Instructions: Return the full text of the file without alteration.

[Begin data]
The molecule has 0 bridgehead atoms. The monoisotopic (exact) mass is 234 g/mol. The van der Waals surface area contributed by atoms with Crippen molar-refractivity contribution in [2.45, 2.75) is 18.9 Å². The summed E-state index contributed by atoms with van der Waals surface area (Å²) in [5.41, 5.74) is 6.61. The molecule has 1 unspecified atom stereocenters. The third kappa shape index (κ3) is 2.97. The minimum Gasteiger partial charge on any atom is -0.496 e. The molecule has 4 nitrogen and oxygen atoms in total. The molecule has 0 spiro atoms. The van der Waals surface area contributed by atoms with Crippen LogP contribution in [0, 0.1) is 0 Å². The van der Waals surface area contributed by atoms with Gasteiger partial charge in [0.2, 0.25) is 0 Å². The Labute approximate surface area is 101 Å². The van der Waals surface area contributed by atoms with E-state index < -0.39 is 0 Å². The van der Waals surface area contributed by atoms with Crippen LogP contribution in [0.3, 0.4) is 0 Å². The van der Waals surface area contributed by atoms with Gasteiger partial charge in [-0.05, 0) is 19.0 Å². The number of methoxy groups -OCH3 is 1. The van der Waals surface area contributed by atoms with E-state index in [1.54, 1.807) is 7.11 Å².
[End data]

The molecule has 0 bridgehead atoms. The monoisotopic (exact) mass is 234 g/mol. The van der Waals surface area contributed by atoms with Crippen molar-refractivity contribution in [2.45, 2.75) is 18.9 Å². The summed E-state index contributed by atoms with van der Waals surface area (Å²) in [5.41, 5.74) is 6.61. The molecule has 1 unspecified atom stereocenters. The third kappa shape index (κ3) is 2.97. The minimum Gasteiger partial charge on any atom is -0.496 e. The molecule has 4 nitrogen and oxygen atoms in total. The molecule has 0 spiro atoms. The van der Waals surface area contributed by atoms with Crippen LogP contribution in [0, 0.1) is 0 Å². The van der Waals surface area contributed by atoms with Gasteiger partial charge in [0.2, 0.25) is 0 Å². The Labute approximate surface area is 101 Å². The van der Waals surface area contributed by atoms with E-state index < -0.39 is 0 Å². The van der Waals surface area contributed by atoms with Crippen LogP contribution in [0.3, 0.4) is 0 Å². The van der Waals surface area contributed by atoms with Gasteiger partial charge in [-0.05, 0) is 19.0 Å². The number of methoxy groups -OCH3 is 1. The van der Waals surface area contributed by atoms with E-state index in [1.54, 1.807) is 7.11 Å².